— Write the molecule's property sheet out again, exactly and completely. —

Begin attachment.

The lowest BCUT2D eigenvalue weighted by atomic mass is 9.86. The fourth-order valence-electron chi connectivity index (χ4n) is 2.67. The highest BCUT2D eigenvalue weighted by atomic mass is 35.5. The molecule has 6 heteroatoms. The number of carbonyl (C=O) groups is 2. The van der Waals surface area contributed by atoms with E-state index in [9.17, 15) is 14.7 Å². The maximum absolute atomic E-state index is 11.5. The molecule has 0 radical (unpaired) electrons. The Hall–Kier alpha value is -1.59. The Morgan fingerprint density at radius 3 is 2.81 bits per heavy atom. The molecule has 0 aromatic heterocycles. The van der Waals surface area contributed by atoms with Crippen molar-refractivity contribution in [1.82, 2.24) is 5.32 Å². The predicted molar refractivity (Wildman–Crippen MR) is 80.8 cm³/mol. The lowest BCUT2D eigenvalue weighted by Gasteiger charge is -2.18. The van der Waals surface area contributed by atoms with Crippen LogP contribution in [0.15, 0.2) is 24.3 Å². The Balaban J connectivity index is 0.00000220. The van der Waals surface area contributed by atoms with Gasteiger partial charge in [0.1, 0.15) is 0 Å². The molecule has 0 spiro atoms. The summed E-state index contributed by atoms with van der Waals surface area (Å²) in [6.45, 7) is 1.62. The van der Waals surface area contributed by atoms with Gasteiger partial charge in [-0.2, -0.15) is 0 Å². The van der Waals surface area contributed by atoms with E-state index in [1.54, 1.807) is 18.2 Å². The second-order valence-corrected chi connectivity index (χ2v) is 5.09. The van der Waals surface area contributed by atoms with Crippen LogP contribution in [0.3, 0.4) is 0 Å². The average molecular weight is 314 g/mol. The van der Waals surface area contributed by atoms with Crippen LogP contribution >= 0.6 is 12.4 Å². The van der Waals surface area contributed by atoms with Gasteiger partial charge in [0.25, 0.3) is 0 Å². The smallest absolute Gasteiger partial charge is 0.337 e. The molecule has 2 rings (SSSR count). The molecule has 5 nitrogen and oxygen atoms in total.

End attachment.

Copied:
The lowest BCUT2D eigenvalue weighted by atomic mass is 9.86. The fourth-order valence-electron chi connectivity index (χ4n) is 2.67. The highest BCUT2D eigenvalue weighted by atomic mass is 35.5. The molecule has 6 heteroatoms. The number of carbonyl (C=O) groups is 2. The van der Waals surface area contributed by atoms with E-state index in [9.17, 15) is 14.7 Å². The maximum absolute atomic E-state index is 11.5. The molecule has 0 radical (unpaired) electrons. The Hall–Kier alpha value is -1.59. The Morgan fingerprint density at radius 3 is 2.81 bits per heavy atom. The molecule has 0 aromatic heterocycles. The van der Waals surface area contributed by atoms with Crippen molar-refractivity contribution in [1.82, 2.24) is 5.32 Å². The predicted molar refractivity (Wildman–Crippen MR) is 80.8 cm³/mol. The lowest BCUT2D eigenvalue weighted by Gasteiger charge is -2.18. The van der Waals surface area contributed by atoms with Crippen LogP contribution in [0.15, 0.2) is 24.3 Å². The Balaban J connectivity index is 0.00000220. The van der Waals surface area contributed by atoms with Gasteiger partial charge in [0.1, 0.15) is 0 Å². The molecule has 0 spiro atoms. The summed E-state index contributed by atoms with van der Waals surface area (Å²) in [6.45, 7) is 1.62. The van der Waals surface area contributed by atoms with Gasteiger partial charge in [-0.2, -0.15) is 0 Å². The van der Waals surface area contributed by atoms with E-state index in [1.54, 1.807) is 18.2 Å². The second-order valence-corrected chi connectivity index (χ2v) is 5.09. The van der Waals surface area contributed by atoms with Crippen LogP contribution in [0.3, 0.4) is 0 Å². The average molecular weight is 314 g/mol. The van der Waals surface area contributed by atoms with Crippen LogP contribution >= 0.6 is 12.4 Å². The van der Waals surface area contributed by atoms with Gasteiger partial charge in [0.25, 0.3) is 0 Å². The smallest absolute Gasteiger partial charge is 0.337 e. The molecule has 2 rings (SSSR count). The molecule has 5 nitrogen and oxygen atoms in total.